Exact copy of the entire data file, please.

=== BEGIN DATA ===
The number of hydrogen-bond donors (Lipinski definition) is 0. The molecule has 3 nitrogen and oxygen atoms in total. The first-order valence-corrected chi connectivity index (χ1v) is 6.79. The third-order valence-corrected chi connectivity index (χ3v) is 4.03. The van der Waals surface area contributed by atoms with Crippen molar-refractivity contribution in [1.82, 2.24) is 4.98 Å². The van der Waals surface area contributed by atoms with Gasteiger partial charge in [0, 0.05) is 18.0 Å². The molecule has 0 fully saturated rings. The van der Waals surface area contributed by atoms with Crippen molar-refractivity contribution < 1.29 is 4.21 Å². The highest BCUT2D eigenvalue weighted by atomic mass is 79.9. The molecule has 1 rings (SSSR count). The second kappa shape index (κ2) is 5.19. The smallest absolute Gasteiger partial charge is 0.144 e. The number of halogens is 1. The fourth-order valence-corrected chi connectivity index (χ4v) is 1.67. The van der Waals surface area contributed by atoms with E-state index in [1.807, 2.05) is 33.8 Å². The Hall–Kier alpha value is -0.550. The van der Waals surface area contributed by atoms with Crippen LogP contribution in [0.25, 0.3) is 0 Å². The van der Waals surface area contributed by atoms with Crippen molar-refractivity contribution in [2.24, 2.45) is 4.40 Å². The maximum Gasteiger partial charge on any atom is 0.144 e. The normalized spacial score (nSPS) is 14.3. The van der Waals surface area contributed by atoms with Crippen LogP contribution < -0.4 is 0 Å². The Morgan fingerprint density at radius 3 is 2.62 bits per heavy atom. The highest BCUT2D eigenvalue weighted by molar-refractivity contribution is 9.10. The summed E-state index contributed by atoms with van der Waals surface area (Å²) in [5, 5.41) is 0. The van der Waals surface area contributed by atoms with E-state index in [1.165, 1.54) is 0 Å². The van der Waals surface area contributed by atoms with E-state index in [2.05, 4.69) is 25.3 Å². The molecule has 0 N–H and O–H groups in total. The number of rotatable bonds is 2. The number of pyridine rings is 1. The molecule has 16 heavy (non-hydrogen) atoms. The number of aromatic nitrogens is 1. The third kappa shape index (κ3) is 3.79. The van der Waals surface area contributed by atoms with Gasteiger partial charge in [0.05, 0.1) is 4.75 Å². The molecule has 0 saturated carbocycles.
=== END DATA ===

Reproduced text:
The number of hydrogen-bond donors (Lipinski definition) is 0. The molecule has 3 nitrogen and oxygen atoms in total. The first-order valence-corrected chi connectivity index (χ1v) is 6.79. The third-order valence-corrected chi connectivity index (χ3v) is 4.03. The van der Waals surface area contributed by atoms with Crippen molar-refractivity contribution in [1.82, 2.24) is 4.98 Å². The van der Waals surface area contributed by atoms with Gasteiger partial charge in [0, 0.05) is 18.0 Å². The molecule has 0 fully saturated rings. The van der Waals surface area contributed by atoms with Crippen molar-refractivity contribution < 1.29 is 4.21 Å². The highest BCUT2D eigenvalue weighted by atomic mass is 79.9. The molecule has 1 rings (SSSR count). The second kappa shape index (κ2) is 5.19. The smallest absolute Gasteiger partial charge is 0.144 e. The number of halogens is 1. The fourth-order valence-corrected chi connectivity index (χ4v) is 1.67. The van der Waals surface area contributed by atoms with E-state index in [1.807, 2.05) is 33.8 Å². The Hall–Kier alpha value is -0.550. The van der Waals surface area contributed by atoms with Crippen LogP contribution in [0.25, 0.3) is 0 Å². The van der Waals surface area contributed by atoms with Crippen molar-refractivity contribution in [2.24, 2.45) is 4.40 Å². The maximum Gasteiger partial charge on any atom is 0.144 e. The normalized spacial score (nSPS) is 14.3. The van der Waals surface area contributed by atoms with Crippen LogP contribution < -0.4 is 0 Å². The Morgan fingerprint density at radius 3 is 2.62 bits per heavy atom. The highest BCUT2D eigenvalue weighted by molar-refractivity contribution is 9.10. The summed E-state index contributed by atoms with van der Waals surface area (Å²) in [5, 5.41) is 0. The van der Waals surface area contributed by atoms with E-state index in [1.165, 1.54) is 0 Å². The van der Waals surface area contributed by atoms with E-state index in [2.05, 4.69) is 25.3 Å². The molecule has 0 N–H and O–H groups in total. The number of rotatable bonds is 2. The number of pyridine rings is 1. The molecule has 16 heavy (non-hydrogen) atoms. The number of aromatic nitrogens is 1. The third kappa shape index (κ3) is 3.79. The van der Waals surface area contributed by atoms with Gasteiger partial charge in [0.05, 0.1) is 4.75 Å². The molecule has 0 saturated carbocycles.